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Of course, you could always remove those cards, but I still think the overall game play is too tedious. My kids likened it to the game, Sorry! That’s a game they somewhat like, but that doesn’t get played as often as Settlers of Cataan or Ticket to Ride. Plus, they said they liked it even less than Sorry!, so it won’t be residing in the game closet.

This game might be better used as a tool to teach programming concepts. Perhaps, it could be made into a Montessori-like ‘work’ that could be placed on a shelf. Students could follow teacher-made cards (taken from the fabulous programming explanations) and create simple scenarios that students could run through. Or, maybe students could use it to write their own “monkey” programs using boolean statements…

Did I mention that it’s pretty?

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Book Review – Lego Mindstorms EV3 Discovery Book

In an effort to utilize my librarian background, I am embarking on a series of book reviews, to be published on Fridays. These reviews will cover art & technology books for and about children, as well as reality-based children’s books for a Montessori lifestyle.

cover picture of mindstorms ev3 discovery book

By Lauren Valk

Ages 9 and up
Valk, Laurens. The Lego Mindstorms EV3 Discovery Book. No Starch Press, Inc.: San Fransisco, 2014.

Mindstorms EV3 Discovery Book

This fabulous book is one of many in a sea of EV3 instructional books, all of which are designed to teach your young roboticist how to navigate the convoluted Mindstorms software. However, this one differs in that it is written directly to your young roboticist. It’s not written to the robotics teacher (ahem), and while it is wordier than my budding roboticist would like, it does provide a lot of little “challenges” to help reinforce the programming concepts. We have been working with it for the last nine months. Plus, it’s in color, which makes my visual-spatial learner very happy.

The target audience is the owner of the Lego Mindstorms retail kit (the ones sold at Toys R Us, etc.)  I have the kit that comes from Lego Education, which means that I own the Educational Software ($99). However, the free version utilizes the same programming, and the only major difference is that it does not include Lego’s video tutorials. Personally, I haven’t been a huge fan of the video tutorials, also known as the ‘Robot Educator,’ though they may be more useful in a classroom setting.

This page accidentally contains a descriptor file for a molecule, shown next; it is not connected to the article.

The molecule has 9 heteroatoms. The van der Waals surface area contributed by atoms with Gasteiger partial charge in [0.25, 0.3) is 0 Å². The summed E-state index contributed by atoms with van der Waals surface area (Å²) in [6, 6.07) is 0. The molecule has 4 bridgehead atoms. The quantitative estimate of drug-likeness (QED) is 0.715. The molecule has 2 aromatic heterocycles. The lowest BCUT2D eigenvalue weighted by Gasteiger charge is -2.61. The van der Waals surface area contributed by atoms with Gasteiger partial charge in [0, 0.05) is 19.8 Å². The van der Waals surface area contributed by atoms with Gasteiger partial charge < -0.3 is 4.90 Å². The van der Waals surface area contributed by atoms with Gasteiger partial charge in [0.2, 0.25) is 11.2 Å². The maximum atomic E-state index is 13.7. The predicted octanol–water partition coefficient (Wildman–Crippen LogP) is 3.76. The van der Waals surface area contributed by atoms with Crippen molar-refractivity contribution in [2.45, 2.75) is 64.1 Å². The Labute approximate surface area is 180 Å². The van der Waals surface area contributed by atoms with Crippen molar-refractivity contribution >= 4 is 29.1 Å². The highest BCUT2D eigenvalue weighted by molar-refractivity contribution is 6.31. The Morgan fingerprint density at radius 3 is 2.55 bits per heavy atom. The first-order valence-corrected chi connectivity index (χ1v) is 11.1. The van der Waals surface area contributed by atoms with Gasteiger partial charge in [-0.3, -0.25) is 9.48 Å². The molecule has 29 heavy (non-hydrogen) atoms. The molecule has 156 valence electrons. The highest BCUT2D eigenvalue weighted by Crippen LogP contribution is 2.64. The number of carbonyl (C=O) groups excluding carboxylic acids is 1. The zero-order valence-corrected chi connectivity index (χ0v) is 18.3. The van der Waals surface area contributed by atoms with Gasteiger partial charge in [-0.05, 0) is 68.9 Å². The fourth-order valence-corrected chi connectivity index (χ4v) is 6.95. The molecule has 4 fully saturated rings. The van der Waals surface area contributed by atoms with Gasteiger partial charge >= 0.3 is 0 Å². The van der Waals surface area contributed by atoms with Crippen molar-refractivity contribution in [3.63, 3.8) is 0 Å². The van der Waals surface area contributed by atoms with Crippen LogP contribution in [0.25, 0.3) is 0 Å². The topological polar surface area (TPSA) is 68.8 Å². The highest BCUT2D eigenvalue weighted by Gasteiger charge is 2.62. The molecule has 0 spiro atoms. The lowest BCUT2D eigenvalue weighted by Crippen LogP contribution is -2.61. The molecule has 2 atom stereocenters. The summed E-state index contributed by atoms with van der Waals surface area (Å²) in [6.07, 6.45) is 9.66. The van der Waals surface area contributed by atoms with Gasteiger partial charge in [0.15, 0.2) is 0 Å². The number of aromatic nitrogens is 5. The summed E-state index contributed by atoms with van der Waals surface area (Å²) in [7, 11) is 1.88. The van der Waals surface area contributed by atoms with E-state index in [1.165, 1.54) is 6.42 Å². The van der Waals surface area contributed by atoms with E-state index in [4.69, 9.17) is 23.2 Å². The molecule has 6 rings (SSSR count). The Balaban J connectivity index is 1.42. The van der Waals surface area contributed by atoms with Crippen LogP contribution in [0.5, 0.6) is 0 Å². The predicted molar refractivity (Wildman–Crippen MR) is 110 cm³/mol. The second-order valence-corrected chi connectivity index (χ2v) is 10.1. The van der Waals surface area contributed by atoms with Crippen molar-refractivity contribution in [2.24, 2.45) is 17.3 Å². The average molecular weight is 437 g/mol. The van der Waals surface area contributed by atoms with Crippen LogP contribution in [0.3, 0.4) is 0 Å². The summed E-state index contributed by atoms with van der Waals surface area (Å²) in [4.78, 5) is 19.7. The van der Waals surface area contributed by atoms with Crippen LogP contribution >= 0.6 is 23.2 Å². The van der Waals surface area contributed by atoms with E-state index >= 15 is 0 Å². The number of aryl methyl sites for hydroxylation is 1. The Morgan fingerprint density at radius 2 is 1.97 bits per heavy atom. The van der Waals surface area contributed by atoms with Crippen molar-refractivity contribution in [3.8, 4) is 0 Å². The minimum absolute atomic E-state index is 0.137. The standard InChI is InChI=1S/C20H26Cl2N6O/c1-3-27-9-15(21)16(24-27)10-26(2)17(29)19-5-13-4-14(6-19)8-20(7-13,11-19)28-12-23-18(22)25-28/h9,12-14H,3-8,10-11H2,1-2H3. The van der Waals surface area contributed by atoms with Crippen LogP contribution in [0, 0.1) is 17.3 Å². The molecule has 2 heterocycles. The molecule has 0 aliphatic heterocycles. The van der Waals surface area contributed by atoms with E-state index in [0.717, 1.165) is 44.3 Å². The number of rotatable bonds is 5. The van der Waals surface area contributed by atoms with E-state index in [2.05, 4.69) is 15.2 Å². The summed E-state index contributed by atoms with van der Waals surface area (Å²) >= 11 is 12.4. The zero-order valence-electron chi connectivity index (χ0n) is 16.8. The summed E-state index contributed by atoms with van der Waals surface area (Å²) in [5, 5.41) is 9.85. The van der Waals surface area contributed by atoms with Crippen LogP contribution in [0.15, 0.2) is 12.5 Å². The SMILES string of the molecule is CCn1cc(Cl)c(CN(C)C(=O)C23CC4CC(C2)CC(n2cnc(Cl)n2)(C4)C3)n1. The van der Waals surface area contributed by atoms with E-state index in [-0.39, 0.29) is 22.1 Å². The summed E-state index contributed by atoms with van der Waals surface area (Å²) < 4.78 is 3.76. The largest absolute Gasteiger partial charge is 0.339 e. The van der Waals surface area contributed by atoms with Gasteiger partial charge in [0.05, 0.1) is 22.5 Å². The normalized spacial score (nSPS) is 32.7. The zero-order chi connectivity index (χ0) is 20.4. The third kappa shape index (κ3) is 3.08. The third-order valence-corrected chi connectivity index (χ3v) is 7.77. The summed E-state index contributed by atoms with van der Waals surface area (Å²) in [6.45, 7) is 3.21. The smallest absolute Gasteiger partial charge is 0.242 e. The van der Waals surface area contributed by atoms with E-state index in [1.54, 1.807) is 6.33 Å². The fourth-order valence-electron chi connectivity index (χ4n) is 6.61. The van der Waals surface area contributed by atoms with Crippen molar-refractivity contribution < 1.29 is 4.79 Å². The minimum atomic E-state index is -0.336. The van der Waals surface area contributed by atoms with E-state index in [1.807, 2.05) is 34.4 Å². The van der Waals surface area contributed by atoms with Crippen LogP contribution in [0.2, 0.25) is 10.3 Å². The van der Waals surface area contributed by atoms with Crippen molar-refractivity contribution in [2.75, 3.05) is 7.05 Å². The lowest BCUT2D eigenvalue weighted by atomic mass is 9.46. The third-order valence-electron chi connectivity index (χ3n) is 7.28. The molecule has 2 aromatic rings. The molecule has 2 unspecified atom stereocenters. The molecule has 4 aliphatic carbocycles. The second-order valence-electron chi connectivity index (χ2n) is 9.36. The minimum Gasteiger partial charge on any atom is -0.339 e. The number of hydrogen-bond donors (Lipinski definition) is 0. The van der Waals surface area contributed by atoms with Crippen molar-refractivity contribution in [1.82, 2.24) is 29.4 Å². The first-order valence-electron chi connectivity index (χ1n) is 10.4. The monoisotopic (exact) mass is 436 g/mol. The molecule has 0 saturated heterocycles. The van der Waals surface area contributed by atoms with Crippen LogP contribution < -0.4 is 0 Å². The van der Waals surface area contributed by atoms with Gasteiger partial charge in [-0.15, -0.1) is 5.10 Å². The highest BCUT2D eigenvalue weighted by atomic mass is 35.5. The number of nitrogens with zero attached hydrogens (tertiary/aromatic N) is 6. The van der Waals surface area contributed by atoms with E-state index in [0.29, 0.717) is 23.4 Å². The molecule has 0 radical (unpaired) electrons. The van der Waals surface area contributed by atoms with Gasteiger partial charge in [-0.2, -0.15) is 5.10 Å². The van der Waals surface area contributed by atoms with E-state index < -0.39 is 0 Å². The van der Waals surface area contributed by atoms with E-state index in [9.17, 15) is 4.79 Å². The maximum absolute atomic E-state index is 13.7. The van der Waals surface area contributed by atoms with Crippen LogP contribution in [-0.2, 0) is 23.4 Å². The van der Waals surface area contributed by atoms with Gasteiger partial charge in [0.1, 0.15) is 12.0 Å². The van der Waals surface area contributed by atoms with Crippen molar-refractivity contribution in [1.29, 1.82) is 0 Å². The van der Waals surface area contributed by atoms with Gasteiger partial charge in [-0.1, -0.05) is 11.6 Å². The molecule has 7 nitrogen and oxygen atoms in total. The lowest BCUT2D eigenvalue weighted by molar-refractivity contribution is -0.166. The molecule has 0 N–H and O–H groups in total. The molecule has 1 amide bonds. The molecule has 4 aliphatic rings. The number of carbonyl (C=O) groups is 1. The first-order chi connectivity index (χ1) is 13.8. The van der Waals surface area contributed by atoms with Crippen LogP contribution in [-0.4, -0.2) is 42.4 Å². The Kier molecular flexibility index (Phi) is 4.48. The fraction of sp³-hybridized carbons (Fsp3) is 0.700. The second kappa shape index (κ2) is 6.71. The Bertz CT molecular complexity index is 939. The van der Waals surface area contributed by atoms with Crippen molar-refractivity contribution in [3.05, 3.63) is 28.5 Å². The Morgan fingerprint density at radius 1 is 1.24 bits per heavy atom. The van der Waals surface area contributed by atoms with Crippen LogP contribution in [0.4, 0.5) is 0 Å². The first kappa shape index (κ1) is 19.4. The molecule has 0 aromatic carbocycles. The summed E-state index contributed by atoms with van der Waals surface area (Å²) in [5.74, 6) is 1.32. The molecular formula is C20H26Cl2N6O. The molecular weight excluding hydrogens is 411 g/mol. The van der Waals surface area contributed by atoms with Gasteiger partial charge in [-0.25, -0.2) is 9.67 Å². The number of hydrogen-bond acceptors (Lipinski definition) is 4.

EV3 Mindstorms, Seymour Papert & Constructionism

For those that are unaware, the Mindstorms software was modeled after Seymour Papert’s Logo turtle, and the first wave was created by a team at MIT (including Mitch Resnick, one of the creators of Scratch). Papert’s theory being that children learn the best by playing and messing around and building new knowledge out of the stuff they already know. This became the constructionist learning approach.

Constructionism was built off the constructivist learning theory which asserts that if given the right tools and age-appropriate resources, kids (and adults) will teach themselves the knowledge that they need. Papert was especially strong on his feelings that computers should be used in schools, but not just as a tool to complete a typed paper, but rather as a discovery instrument.

Nowadays, the visual Labview computer language is the basis for the EV3 Mindstorms software.

icon-based programming

Screenshot of the EV3 Mindstorms software

EV3 Mindstorms Software

With minimal instruction and guidance, it’s easy for kids to get started with icon-based software. I see the same thing happening with my summer coding camps, where I use the icon-based programming language Scratch. I give a little instruction and let them playfully discover how the software works. However, learning without a mentor takes a lot of time (and frustration). It happens. It’s very beneficial. But, it takes a lot of time. Our society values “well-roundness” and we don’t always provide enough time for deep learning.

But, I think a skilled facilitator is invaluable at this early stage of learning and can get kids started on the path to deep learning, while still offering them a lot of self-discovery. A good teacher will ask questions to help their students to delve deeper into the materials, such as “I wonder what would happen if you changed the number of steps?” or “Is there a way to make your sprite stop at the end of the screen?” Yes, these are leading questions, but they also help children to retain their creativity, love for problem-solving and give them some direction so they don’t become overwhelmed.